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Old 05-15-2009, 04:35 PM   #1
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Out of State Purchase - New Driver's License requirement

I'm fortunate in Texas that our current RV requires only our normal driver's license to drive. I was reading on another forum where I guy bought a 45' DP in FL and he lives in CA. He wanted to know where he could go to get some training - in other than his on vehicle. As I understand it, there are RV driving schools but they require you to show up with your own RV. Hmmm.
Then, I realized that the driver's license (CA requires a different class license for longer than 40 feet) was also a problem and for the same reasons.

I guess there are two ways to handle it. Fly to FL, pick up the new RV and drive it back to CA, handling the license issue when you arrived. I judged that to be somewhat risky behavior.

The second way would require you to find someplace to rent a vehicle in the class required for the license to practice on and take your driving test before you go to FL to pick up your own. Don't get me wrong - I fear no written driving test because they are all basically CDL tests and I passed one of those without even studying. Taking a driving test in an unfamiliar vehicle, without experience in driving a vehicle of that size might give me pause. With 5 years and over 30K miles in a Class A, I would have no hesitation about jumping into a 45' one and taking a test but would want at least a little time to acclimate to it. I understand that the tag axle has to be lifted when backing but would want to be smooth about doing that and I would want to try it a couple of times before doing it for someone else. My biggest concern would be the pre-trip inspection. I know exactly where everything is on mine but I would have to mentally go through the checklist and make sure that I could locate all 50 items that some of the inspectors want to hear about. That might not be as easy as it sounds on an unfamiliar chassis. Things like the drains for the air tanks are almost always in a different place.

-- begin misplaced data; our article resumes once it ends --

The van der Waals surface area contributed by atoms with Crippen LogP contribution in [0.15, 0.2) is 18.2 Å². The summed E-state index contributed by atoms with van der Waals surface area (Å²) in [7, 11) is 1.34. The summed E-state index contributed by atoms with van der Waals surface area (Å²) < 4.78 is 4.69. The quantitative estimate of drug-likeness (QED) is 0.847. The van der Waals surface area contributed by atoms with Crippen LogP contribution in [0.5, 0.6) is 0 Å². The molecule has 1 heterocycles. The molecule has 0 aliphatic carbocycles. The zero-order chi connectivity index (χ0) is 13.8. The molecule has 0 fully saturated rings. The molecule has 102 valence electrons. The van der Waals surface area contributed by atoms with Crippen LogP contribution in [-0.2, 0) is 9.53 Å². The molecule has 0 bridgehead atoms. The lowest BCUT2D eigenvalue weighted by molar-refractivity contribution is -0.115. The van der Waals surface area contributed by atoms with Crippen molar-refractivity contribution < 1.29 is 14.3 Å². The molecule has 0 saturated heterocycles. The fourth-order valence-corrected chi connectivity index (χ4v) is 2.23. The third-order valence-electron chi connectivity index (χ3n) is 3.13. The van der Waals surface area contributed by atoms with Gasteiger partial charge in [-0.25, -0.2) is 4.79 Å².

So, my question is: What WOULD be the best way to handle such a situation? No, I'm not faced with - I'm just curious and thought it might be a good discussion.
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Old 05-15-2009, 11:22 PM   #2
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As a Class B holder in Texas, we drove ours for a few months before we got the license upgrade. I guess that's what most people do to get practice in their unit.

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Old 05-16-2009, 08:29 AM   #3
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Thanks for the reply, Barb. If I had an in-State purchase, I would have done exactly as you did. Perhaps I'm making too much of the fact that the subject of my post would have been driving the vehicle from FL to CA after the purchase. I wonder if the average LEO in some sort of a traffic stop would bother to examine the license classification requirements in a driver's home State to see if they are in compliance or not. I was recently stopped and the LEO made a statement about my driving a 30K lb vehicle (which ours isn't) though I clearly showed him a class C Texas license which shouldn't have been legal on that type of vehicle. Perhaps the only real exposure would come with an accident, particularly if the MH driver could be judged at fault. Then, having the wrong type of license could be a real problem.
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Old 05-16-2009, 09:09 AM   #4
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Ah! Driving License regulations. I just surrendered my Class A CDL for a Class A, since I have no intention of driving commercially again. Here is an excerpt from the Texas DL manual.
========
CLASSIFIED DRIVER LICENSE (Texas Transportation Code, Section 521)

The following listed Class A, B, C, and M licenses will be issued to persons who are exempt from obtaining a Commercial Driver License or persons who are not required to obtain a Commercial Driver License: